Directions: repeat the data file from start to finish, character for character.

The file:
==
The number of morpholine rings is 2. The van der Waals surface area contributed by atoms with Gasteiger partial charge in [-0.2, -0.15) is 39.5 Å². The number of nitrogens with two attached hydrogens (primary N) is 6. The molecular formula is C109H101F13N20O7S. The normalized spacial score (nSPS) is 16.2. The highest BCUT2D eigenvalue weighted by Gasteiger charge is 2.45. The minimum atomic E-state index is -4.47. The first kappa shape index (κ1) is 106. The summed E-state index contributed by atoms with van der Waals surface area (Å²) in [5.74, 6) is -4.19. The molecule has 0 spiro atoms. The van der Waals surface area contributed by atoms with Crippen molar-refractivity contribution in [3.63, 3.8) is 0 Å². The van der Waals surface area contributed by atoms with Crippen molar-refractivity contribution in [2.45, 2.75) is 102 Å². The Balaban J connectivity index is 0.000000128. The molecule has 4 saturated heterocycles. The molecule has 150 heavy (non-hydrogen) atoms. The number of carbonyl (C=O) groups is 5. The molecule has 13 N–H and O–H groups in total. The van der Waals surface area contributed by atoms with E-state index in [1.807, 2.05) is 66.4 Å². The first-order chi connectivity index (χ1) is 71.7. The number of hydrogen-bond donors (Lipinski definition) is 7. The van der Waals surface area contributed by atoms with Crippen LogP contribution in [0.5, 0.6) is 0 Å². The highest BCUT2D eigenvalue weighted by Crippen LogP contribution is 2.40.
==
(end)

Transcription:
The number of morpholine rings is 2. The van der Waals surface area contributed by atoms with Gasteiger partial charge in [-0.2, -0.15) is 39.5 Å². The number of nitrogens with two attached hydrogens (primary N) is 6. The molecular formula is C109H101F13N20O7S. The normalized spacial score (nSPS) is 16.2. The highest BCUT2D eigenvalue weighted by Gasteiger charge is 2.45. The minimum atomic E-state index is -4.47. The first kappa shape index (κ1) is 106. The summed E-state index contributed by atoms with van der Waals surface area (Å²) in [5.74, 6) is -4.19. The molecule has 0 spiro atoms. The van der Waals surface area contributed by atoms with Crippen molar-refractivity contribution in [3.63, 3.8) is 0 Å². The van der Waals surface area contributed by atoms with Crippen molar-refractivity contribution in [2.45, 2.75) is 102 Å². The Balaban J connectivity index is 0.000000128. The molecule has 4 saturated heterocycles. The molecule has 150 heavy (non-hydrogen) atoms. The number of carbonyl (C=O) groups is 5. The molecule has 13 N–H and O–H groups in total. The van der Waals surface area contributed by atoms with E-state index in [1.807, 2.05) is 66.4 Å². The first-order chi connectivity index (χ1) is 71.7. The number of hydrogen-bond donors (Lipinski definition) is 7. The van der Waals surface area contributed by atoms with Crippen LogP contribution in [0.5, 0.6) is 0 Å². The highest BCUT2D eigenvalue weighted by Crippen LogP contribution is 2.40.